Adults who were born prematurely experience higher rates of psychiatric symptoms
Posted on 12/01/2018
A new King’s College London study, published today in Psychological Medicine, shows that adults who were born prematurely have higher rates of psychiatric symptoms compared to people born full term.
This study assessed the type and severity of mental health symptoms experienced by adults who were born prematurely using the Comprehensive Assessment of At-Risk Mental States (CAARMS). The researchers studied 152 adults who were born very preterm (before 33 weeks’ gestation; gestational range 24-32 weeks) and 96 people born at full term.
The participants born very preterm showed higher positive, negative, cognitive and behavioural symptoms, including difficulties in concentrating, poor social functioning, delusions and racing thoughts. The findings in this study support the notion of a direct association between birth factors such as low gestational age and the risk of developing psychiatric disorder later in life.
In the UK, around 60,000 babies are born prematurely each year (before 32 weeks).
Jasmin Kroll, Institute of Psychiatry, Psychology & Neuroscience, King’s College London, said, ‘This new study adds to current knowledge of the long term consequences of prematurity by showing that a significant proportion of adults who were born prematurely, who may not have mental illnesses severe enough to warrant a diagnosis, continue to have higher than normal levels of mental health symptoms. It shows that preterm born adults may need to be considered a ‘high-risk’ group and that early preventive interventions should extend to very preterm children and adolescents’.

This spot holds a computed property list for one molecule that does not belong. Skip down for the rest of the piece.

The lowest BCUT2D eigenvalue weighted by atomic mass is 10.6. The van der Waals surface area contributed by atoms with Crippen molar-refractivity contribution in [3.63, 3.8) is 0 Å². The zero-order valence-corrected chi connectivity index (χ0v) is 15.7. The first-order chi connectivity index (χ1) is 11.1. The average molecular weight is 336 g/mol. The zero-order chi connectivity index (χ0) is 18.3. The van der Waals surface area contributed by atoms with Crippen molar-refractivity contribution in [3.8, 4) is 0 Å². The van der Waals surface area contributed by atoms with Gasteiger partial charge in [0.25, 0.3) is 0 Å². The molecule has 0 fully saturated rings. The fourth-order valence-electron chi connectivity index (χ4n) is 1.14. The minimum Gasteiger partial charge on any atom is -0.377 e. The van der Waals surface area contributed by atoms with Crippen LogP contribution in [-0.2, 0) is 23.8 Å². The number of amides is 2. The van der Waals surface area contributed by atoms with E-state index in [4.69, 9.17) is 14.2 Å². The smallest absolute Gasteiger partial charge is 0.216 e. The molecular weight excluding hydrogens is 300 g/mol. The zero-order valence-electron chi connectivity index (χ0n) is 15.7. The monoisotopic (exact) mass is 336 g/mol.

Dr Chiara Nosarti, Reader of Neurodevelopment & Mental Health, King’s College London, said, ‘For a long time people have known that complications at birth can increase the risk of the child having mental illness when they grow up. The discovery of a potential mechanism linking early life risk factors to adult mental illness could one day lead to more targeted and effective treatments of psychiatric problems in people who experienced complications at birth.’
The study was funded by the Medical Research Council and was supported by the National Institute for Health Research (NIHR) Maudsley Biomedical Research Centre.
Notes to editors
Kroll, J*., Froudist-Walsh, S*., Brittain, P., Karolis, V., Tseng, C-E., Murray, R.M., Nosarti, C. A Dimensional Approach to Assessing Psychiatric Risk in Adults Born Very Preterm. Psychological Medicine.
* These authors contributed equally to this work.
For further media information please contact: Institute of Psychiatry, Psychology & Neuroscience, King’s College London, firstname.lastname@example.org / 020 7848 5377.
About King’s College London
King's College London is one of the top 25 universities in the world (2017/18 QS World University Rankings) and among the oldest in England. King's has more than 26,500 students (of whom nearly 10,400 are graduate students) from some 150 countries worldwide, and nearly 6,900 staff. The university is in the second phase of a £1 billion redevelopment programme which is transforming its estate.